3) Students are Bored & Attention Spans are “Shortening”
Remember 5 years ago when Millennials wanted content that answered their question in 4 minutes or less? Gen Z and Gen Alpha want those answers in 30 seconds tops. This poses a unique challenge for teachers with a set curriculum that changes infrequently enough to match the growing needs of new students.
Teaching in the past was outward-looking in, now, students want to know how to do something before they know why it works. Our microlearning approach at QuantHub answers those needs for students without having to up-end an existing teaching plan.
Implications for Students and Colleges
A drop in ACT test scores can have various implications for both students and colleges, including:
1) College admission
ACT scores are one of the essential factors that colleges use to assess a student’s academic potential. A drop in test scores could lead to a student not getting accepted into the college of their choice, or receiving less financial aid, scholarships, or grants.
ACT scores can also determine a student’s placement in certain classes, such as remedial courses. A drop in scores could mean that a student needs to take additional classes to catch up or delay their academic progress.
Students who experience a drop in their ACT scores may feel the need to retake the test. Retaking the ACT can be costly, and additional preparation time may be needed, which could affect a student’s schedule.
4) Institutional Ranking
For colleges, a drop in ACT scores for their enrolled students could negatively affect their institutional ranking and reputation.
5) Curriculum Review
Colleges may need to review their curriculum and teaching methods to identify potential areas for improvement and better prepare students for future standardized tests.
A drop in ACT test scores can have significant consequences for both students and colleges. Students may need to devote more time and resources to prepare for the test or explore other academic pathways, while colleges may need to review their admissions and curriculum policies to address the issue.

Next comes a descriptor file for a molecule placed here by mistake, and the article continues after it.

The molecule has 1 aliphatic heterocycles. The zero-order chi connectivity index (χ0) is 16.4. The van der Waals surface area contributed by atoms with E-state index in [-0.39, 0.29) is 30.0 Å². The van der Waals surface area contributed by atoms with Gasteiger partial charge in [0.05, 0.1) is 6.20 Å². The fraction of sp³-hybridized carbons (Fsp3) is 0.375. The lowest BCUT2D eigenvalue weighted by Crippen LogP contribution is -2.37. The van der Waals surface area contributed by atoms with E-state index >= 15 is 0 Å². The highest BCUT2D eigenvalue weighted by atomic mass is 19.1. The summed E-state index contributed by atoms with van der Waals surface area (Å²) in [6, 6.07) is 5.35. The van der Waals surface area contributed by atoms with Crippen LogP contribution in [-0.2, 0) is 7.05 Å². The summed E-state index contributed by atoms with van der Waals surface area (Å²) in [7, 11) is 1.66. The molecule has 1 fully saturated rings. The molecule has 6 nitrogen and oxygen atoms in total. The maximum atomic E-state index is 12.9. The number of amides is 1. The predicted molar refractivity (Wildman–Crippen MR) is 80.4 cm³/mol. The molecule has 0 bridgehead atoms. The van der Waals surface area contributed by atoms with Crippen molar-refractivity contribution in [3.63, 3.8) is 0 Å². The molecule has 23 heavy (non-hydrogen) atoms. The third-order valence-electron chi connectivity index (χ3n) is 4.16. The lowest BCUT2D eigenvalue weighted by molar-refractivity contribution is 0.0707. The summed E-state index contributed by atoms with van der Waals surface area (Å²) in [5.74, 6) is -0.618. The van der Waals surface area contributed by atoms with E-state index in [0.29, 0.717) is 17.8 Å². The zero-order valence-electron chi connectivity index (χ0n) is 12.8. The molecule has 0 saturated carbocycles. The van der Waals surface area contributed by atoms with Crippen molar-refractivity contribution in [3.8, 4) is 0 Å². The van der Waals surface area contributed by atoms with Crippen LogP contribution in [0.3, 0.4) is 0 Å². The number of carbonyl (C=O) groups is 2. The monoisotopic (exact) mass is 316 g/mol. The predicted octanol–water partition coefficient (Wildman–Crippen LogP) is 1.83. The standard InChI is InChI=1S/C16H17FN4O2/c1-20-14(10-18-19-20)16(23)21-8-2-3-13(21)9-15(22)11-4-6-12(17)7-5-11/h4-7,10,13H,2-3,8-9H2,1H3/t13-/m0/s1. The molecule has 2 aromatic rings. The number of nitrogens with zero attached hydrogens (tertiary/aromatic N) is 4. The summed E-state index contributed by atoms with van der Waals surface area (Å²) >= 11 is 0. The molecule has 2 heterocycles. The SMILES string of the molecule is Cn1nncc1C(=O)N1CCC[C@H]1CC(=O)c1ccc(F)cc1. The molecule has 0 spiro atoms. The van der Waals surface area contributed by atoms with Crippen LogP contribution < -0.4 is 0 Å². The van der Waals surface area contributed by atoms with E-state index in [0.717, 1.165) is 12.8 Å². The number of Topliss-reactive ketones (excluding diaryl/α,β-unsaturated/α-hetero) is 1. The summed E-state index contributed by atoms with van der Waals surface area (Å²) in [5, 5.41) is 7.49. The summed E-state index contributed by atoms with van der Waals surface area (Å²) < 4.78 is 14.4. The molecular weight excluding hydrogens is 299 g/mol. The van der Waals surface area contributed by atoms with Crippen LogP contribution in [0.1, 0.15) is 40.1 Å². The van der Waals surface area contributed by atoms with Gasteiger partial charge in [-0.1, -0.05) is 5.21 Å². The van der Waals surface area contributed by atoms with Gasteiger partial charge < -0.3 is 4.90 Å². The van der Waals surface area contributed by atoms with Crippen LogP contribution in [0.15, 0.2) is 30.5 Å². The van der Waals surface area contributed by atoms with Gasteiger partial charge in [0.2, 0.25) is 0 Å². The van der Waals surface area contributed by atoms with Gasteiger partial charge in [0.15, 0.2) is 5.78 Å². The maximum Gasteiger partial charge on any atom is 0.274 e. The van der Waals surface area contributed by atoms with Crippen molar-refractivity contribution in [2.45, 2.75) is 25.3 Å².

What Can Schools Do to Help Students Improve Their ACT Scores?
Schools need to recognize the importance of data literacy and incorporate it into their curriculum as early as possible. QuantHub understands the challenges of facing teachers with yet another lesson plan that they do not have the time and/or knowledge level to teach.
Our microlearning platform makes it easy to implement lesson plans created by data scientists to help students understand why data literacy is important. Our platform meets students at their level and is designed to “smart-adjust” to their existing learning ability.
Students love our self-paced platform because it’s:
- Easy to use and is desktop, tablet and mobile-friendly
- Covers complex material in a way they understand quickly
- Provides a variety of real-life examples
Students who are data literate can make informed decisions based on data, which will help them in their academic career and beyond. The capability to analyze data is essential in all fields, including business, healthcare, education, finance, fashion, retail, and politics – not just technology.
The Future of ACT Testing and What to Expect
ACT Testing will always be one step ahead of the school curriculum if faculty aren’t adopting new technologies to keep up with data literacy. At QuantHub, we invest a large amount of time and variety of resources to provide the best facilitated microlearning approach to student’s needs.